Sunday, June 8, 2008

The Good, The Bad, and The Ugly

We have most of the house cleared of siding and wood now; it's been a slow, steady, and hot process.

The Good
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Original Sills and Headers Intact


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NOT Covered in Asbestos Siding

The Bad
Whoever re-sided the house took the brick off of the back of the house entirely, and framed that wall and the addition in instead. (I have my theories that I will explain in a future post, hopefully with historic backup.) That leaves us with about 3 feet of original house on each side of the addition that is NOT brick anymore. We've left the steel siding up for now.

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Corner A, crumbling with a large stairstep crack working up from the bottom to join it. This corner ajoins the "new" frame construction of the house, and we are a little afraid to take off the wood that is currently over part of it.

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Corner B: Vertical cracks, mostly missing bricks, and stairstep cracks, OH MY!

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Cracks, cracks, and more cracks...

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And loose bricks everywhere.


The Ugly
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There are chips out of many of the bricks on the lower quarter of the house from where the previous owners carelessly ripped off the wood strips and tacked them up a little closer together for the steel siding skirt.

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A big hole in the wall, where the previous porch columns were attached to the house.

The Plan
The plan of action is to call in a historic brick specialist and have an inspection done. Hopefully we can find some one who can do this for us, as we don't feel we have the expertise to determine the causes and fixes for all of these problems.

7 comments:

Oliver's Bungalow said...

First of all, kudos on a job well done! I'm sure you are exhausted after such hard work. Give yourselves a pat on the back and treat yourselves to something special. You've earned it.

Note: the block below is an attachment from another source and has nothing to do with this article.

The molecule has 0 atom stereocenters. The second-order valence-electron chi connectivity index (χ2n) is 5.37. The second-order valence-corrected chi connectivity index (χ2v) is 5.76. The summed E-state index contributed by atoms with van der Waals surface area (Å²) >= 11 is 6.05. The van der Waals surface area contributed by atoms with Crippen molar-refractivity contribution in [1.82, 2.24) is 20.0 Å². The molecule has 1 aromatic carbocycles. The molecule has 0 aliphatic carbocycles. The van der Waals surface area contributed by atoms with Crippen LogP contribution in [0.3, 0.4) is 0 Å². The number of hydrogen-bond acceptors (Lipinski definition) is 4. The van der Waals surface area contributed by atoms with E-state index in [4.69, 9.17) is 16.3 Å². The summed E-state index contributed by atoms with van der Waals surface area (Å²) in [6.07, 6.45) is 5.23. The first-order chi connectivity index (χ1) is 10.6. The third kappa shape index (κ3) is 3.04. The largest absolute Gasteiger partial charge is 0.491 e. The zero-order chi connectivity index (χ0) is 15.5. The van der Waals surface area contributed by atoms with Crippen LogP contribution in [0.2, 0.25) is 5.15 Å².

Thanks for posting all the pictures of the brick sans siding. I've never seen a brick house in that state, before restoration, so it might not be that bad. I'm sure your professional brick guy will be able to give you some good advice and point you in the right direction.

Also, I wanted to ask you about that steel siding. I've actually never heard anyone mention steel siding before, but I would swear that the stuff that encases Oliver's Bungalow is steel, too. If it isn't steel, then it is the heaviest gague aluminum siding I've ever seen. Ours has a kind of copper-color finish on the back. How can you tell that it is steel and not aluminum?

Jennifer said...

Oliver's Bungalow~
I don't know it's steel... but magnets stick to it (it's ferrous), so it's not aluminum. I'm guessing that the only thing it could be (based on price) is steel... but it looks just like aluminum siding I've seen. The back of our siding is painted the same color as the front (a nasty tan/yellow), so I don't know what color it is underneath. The siding is REALLY thick, too... it took me 15 minutes to cut through 3 inches of it with a wire cutter.

I've never seen a brick house before the work, either... my only hope is that the house next store has repairs done that look an awful lot like what we need done!

d. said...

You guys are doing great! I don't really know what an historic brick specialist is, but I would definitely recommend having a structural engineer inspect your brick as well. Good luck!

Amalie said...

Oh! It really does look good, though, all things considered-- I really like the look of it. I think a brick specialist is just the ticket for you...keep us all posted!

Robj98168 said...

I think your house looks great in brick! LOL wish I saw all that brick when I had to take a piece of t-1-11 siding of my house- no luck!I too am sure you brick guy will just chuckle and say No charge~!

LisaZ said...

We had steel siding on one of our homes. Very nice. Much more expensive than aluminum and vinyl, much more durable too. Maybe it's more prevalent in the Midwest?

Lisa in MN

Jayne said...

I agree with Amalie--the house looks great, all things considered. Amazing that the PO's covered up a brick exterior....I just can't get over my wonderment at that!